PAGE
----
From Prussia to West Bend by way of California
WEST BEND — Michael Bonnstetter arrived in Kossuth County in 1865, according to his great-grandson Larry Bonnstetter, of West Bend, who lives on the Heritage Farm with his wife Donna. In itself, his arrival is not very unusual. It is the route he took getting there that is unusual.
Michael Bonnstetter and his brother Martin left their native Prussia in 1848 — and instead of arriving in New York City like many immigrants, they arrived in New Orleans. They then traveled to St. Louis, but instead of continuing north, they joined an ox train party to Downville, California, to mine for gold.
Michael Bonnstetter arrived at Guttenburg in 1858 to invest his mining money by buying a farm. He had married Catherine Dorweiler in 1858 and had four children when he moved to Kossuth County in 1865.
His father-in-law also moved to Kossuth County and bought farm land. It is not clear if it was Michael Bonnstetter or his father-in-law who bought the land, but there is an indication it was his father-in-law.
Michael and Catherine Bonnstetter eventually had 10 children and owned 720 acres north of West Bend. They lived in a sod house on their farm that was their home until he died in 1913. Catherine died in 1923 at age 89.
A Kossuth County history book describes Michael Bonnstetter as an “early pioneer.”
That same book said Catherine Bonnstetter “endured many privations and hardships” such as traveling 40 or 50 miles across country to get supplies or have flour ground.
The 10 children stayed in the area, living in the towns of Algona, Whittemore, Rodman, Corwith and West Bend, where Michael’s son Paul lived.
Paul Bonnstetter married Susannah Fuchson and they had four boys and six girls, using many of the names of Michael’s children for their children. Susannah lived to be 104 and played the card game of 500 on her 100th birthday.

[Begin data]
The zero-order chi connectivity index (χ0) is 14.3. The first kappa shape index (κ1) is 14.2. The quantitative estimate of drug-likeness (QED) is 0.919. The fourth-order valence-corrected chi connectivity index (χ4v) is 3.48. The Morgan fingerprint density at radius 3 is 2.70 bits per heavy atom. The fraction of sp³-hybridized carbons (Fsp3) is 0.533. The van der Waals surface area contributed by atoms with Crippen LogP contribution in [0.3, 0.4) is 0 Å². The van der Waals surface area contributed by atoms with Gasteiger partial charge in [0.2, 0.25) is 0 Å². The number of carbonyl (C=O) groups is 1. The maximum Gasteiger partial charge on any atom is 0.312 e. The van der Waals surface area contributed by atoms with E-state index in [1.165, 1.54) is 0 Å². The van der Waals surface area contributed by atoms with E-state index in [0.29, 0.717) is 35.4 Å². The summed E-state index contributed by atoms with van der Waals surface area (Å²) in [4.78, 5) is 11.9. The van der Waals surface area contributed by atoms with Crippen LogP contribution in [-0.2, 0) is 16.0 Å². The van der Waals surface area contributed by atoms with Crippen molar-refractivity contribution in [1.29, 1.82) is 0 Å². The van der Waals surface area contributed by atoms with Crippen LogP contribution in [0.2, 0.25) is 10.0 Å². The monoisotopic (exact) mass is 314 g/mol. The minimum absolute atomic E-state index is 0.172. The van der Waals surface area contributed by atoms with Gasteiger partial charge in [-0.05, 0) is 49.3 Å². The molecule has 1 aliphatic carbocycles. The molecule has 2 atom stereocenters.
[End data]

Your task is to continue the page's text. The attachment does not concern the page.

Paul Bonnstetter’s youngest son, Ervin, became the owner of the original farm where the original buildings stood. His wife was Edna Jurgens, whom he knew from being in school at West Bend with her.
Ervin and Edna Bonnstetter were married in 1938 and were parents of three children: Larry, Janet and Carol.
Ervin Bonnstetter died in 1946 from a dynamite explosion when he was clearing trees. Larry Bonnstetter was 5 years old. His mother Edna moved to town and rented out the farm.
Edna then married Cliff Schuller of Mallard, a World War II veteran. Schuller was in the Navy, serving on the USS Alabama where one of his shipmates was baseball pitcher Bob Feller. Besides serving in the Navy, Schuller served as Bob Feller’s catcher on board the ship.
Larry Bonnstetter was active in sports, music, and speech in high school, graduating in 1959. He next attended Iowa State where he met his wife Donna, a native of Lime Springs. Donna grew up on a farm and wanted to return to a farm. They were married in 1964.
The house they live in is on the Heritage Farm. It was built in 1930 after the original house was torn down.
They are the parents of Rick, a contractor in Kansas City; Darren, a president of an electronics firm in California; and Mark, who is associate athletic director at Eastern Illinois University.
Larry and Donna Bonnstetter quit farming in 2010 and rented the farm out. This year it will be a certified organic farm after completing the requirements that take several years to be complete.
Donna Bonnstetter spent 25 years teaching school.
Larry Bonnstetter remembers the hard times of the 1980s and how important she was during those times.
“She carried the farm in tough times, mentally and financially,” said Larry Bonnstetter.
Larry Bonnstetter summed up his years of farm life in three words.
“It’s been good,” he said.